One major disadvantage of the '629 process is the necessity to continuously supply sulfur or sulfur dioxide to the site of bacterial action. Further, the alternative suggested in '629 of mixing the ore with a nonionic surfactant is also expensive and troublesome. The process also requires the use of a large excess of sulfuric acid for maintenance of the pH in the range of about 0.5 to about 1.0. This aspect, besides increasing the initial raw material cost, requires high neutralization costs prior to the recovery of silver using cyanide.
U.S. Pat. No. 4,002,717 (hereinafter referred to as '717) discloses a method for obtaining soluble manganese salt from a high valence manganese oxide ore without solubilizing iron (from iron sulfide) and simultaneously, if desired, refining a metal (iron) sulfide ore. The '717 process involves admixing the manganese oxide ore with hydrogen sulfide or metal sulfide and sulfuric acid to form elemental sulfur and an aqueous leach solution comprising dissolved manganese sulfate. The '717 patent teaches that compounds which are polysulfides, i.e., those that contain an S--S bond, for example such as that present in iron pyrites, are inert in the '717 process.
Other U.S. patents and literature references which were reviewed in preparing this application are as follows: U.S. Pat. Nos.: 4,497,778; 3,330,650 and 3,169,856; and literature reference: Tuovinen, O. H., and Kelly, D. P., "Use of Microorganisms for the Recovery of Metals", International Metallurgical Reviews, Vol. 19, 1974, pgs. 21-31. Also see commonly assigned U.S. patent application Ser. No. 858,056, filed 4/3/86, the specification of which is hereby incorporated by reference herein. There continues to be a need for improved processing to recover metal values from metal sulfide-containing ores.
Therefore, one object of the present invention is to provide a process for recovering at least one other metal from a metal sulfide-containing ore.
Another object of the invention is to provide such a process for recovering at least one other metal from an ore containing such metal and pyrites, particularly iron pyrites.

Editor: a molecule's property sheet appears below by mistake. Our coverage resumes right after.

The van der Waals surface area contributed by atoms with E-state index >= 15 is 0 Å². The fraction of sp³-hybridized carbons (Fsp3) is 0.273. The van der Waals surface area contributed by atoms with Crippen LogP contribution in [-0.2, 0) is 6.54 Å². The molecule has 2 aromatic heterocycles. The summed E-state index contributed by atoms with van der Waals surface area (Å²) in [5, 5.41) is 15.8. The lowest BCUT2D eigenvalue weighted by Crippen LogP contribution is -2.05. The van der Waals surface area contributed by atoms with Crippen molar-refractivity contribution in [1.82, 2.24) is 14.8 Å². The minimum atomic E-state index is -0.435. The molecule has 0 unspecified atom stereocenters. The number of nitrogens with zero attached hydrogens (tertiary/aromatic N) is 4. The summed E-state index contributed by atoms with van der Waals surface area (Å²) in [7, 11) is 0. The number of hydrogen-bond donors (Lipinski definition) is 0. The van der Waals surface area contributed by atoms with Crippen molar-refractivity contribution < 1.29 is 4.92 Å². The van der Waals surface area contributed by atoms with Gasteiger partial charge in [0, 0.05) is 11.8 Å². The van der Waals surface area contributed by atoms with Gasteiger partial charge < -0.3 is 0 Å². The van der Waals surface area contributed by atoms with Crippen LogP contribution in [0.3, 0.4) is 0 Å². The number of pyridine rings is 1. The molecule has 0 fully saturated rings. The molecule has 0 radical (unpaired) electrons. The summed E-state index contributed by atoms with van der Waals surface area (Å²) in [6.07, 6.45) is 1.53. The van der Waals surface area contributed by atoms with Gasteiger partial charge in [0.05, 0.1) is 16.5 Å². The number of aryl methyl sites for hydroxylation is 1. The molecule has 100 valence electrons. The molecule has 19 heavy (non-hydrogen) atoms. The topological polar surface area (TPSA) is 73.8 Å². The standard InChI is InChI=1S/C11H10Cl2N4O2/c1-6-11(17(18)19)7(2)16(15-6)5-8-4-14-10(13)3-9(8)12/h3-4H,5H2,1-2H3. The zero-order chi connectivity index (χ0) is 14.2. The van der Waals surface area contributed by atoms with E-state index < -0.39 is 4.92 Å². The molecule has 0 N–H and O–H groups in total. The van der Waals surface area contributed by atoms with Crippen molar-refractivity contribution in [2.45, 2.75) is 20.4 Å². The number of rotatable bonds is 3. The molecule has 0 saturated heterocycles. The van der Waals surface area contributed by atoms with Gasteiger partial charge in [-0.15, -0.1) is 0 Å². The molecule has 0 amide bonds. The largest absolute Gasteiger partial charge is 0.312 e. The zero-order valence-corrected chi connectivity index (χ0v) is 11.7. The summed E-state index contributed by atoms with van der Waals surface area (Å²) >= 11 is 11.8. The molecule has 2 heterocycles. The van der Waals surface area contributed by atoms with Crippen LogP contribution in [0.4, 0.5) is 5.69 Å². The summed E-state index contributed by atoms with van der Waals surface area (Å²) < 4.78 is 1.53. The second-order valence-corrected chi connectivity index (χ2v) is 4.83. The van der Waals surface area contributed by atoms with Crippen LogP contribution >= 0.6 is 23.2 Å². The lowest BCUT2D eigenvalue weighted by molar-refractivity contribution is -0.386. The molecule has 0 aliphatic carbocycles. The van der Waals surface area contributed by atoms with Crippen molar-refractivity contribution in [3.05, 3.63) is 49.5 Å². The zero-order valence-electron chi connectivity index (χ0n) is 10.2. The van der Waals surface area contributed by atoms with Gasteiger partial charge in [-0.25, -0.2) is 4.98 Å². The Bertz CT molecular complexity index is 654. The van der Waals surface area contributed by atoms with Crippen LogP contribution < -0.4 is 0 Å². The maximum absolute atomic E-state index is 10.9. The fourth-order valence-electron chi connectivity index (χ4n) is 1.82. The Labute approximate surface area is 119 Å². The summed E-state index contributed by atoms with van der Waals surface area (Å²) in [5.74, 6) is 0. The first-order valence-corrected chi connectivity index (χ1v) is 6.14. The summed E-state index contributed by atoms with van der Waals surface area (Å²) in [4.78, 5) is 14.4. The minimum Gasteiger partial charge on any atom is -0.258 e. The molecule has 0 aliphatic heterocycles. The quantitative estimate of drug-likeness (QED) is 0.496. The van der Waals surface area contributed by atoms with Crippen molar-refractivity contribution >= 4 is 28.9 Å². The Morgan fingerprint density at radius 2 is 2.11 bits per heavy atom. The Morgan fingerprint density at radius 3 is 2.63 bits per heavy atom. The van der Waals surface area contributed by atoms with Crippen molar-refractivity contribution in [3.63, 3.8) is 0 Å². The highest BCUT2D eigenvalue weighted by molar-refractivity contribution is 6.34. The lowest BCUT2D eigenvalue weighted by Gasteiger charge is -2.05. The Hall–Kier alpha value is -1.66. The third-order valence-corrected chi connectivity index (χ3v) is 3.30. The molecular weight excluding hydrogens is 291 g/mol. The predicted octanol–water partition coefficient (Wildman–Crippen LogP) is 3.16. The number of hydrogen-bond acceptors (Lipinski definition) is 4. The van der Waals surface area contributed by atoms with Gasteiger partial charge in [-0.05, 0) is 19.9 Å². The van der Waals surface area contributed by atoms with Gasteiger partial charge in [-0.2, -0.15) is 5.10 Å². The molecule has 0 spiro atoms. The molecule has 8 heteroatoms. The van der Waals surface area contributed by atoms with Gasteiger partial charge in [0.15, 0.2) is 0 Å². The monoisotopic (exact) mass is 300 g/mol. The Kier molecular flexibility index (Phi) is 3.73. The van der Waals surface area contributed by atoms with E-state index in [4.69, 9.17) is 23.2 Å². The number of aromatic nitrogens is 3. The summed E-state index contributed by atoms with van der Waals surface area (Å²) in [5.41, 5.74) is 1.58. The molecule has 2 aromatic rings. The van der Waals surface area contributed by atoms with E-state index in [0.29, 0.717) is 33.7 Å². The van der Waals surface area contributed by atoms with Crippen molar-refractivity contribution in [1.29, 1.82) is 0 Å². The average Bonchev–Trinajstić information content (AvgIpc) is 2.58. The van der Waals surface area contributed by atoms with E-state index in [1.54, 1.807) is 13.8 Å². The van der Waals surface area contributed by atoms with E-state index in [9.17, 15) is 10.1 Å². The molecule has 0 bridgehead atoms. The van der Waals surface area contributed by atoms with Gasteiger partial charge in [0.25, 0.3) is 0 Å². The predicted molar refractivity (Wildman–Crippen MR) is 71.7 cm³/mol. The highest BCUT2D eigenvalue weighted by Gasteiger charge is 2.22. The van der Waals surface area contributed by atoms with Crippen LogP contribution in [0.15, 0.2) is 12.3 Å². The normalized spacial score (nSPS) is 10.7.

A further object of the invention is to provide a process for the recovery of gold from a gold, metal sulfide-containing ore.
A still further object of the invention is to provide a process for the recovery of at least one other metal from a metal sulfide-containing ore utilizing certain bacteria. Other objects and advantages of the present invention will become apparent hereinafter.
An improved process for recovering at least one first metal from an ore containing the first metal and at least one of certain sulfides of a second metal other than manganese and the first metal, has been discovered. In one broad aspect, the process comprises: contacting the ore with an aqueous, acidic composition and at least one reducible manganese (e.g., manganese generally in the plus four (+4) oxidation state)-containing material, e.g., a metallurgical material, ore and the like, at conditions effective to (1) chemically reduce at least a portion of the manganese, (2) solubilize at least a portion of the second metal from the second metal sulfice in the acidic, aqueous composition, and (3) at least partially liberate the first metal from the ore; and recovering the first metal from the ore. In one embodiment, the metal sulfide has a formula of (Me)ySx wherein x is greater than y and Me is a metal selected for the group consisting of Fe, Mo, As, Cu, co, Ni, Sn, Sb, Bi, Pb, Zn and mixtures thereof. Such metal sulfides preferably include at least one S--S (sulfur to sulfur) bond. Such sulfides include iron pyrites and pyrite-like metal sulfides. In another embodiment, the contacting occurs in the presence of Thiobacillus ferrooxidans in an amount effective to facilitate, e.g., generally to increase the rate of, the liberating of the first metal or metals from the ore. These two embodiments are meant to be inclusive and not exclusive. That is, the (Me)ySx of the first embodiment may be used in conjunction with the Thiobacillus ferrooxidans of the second embodiment.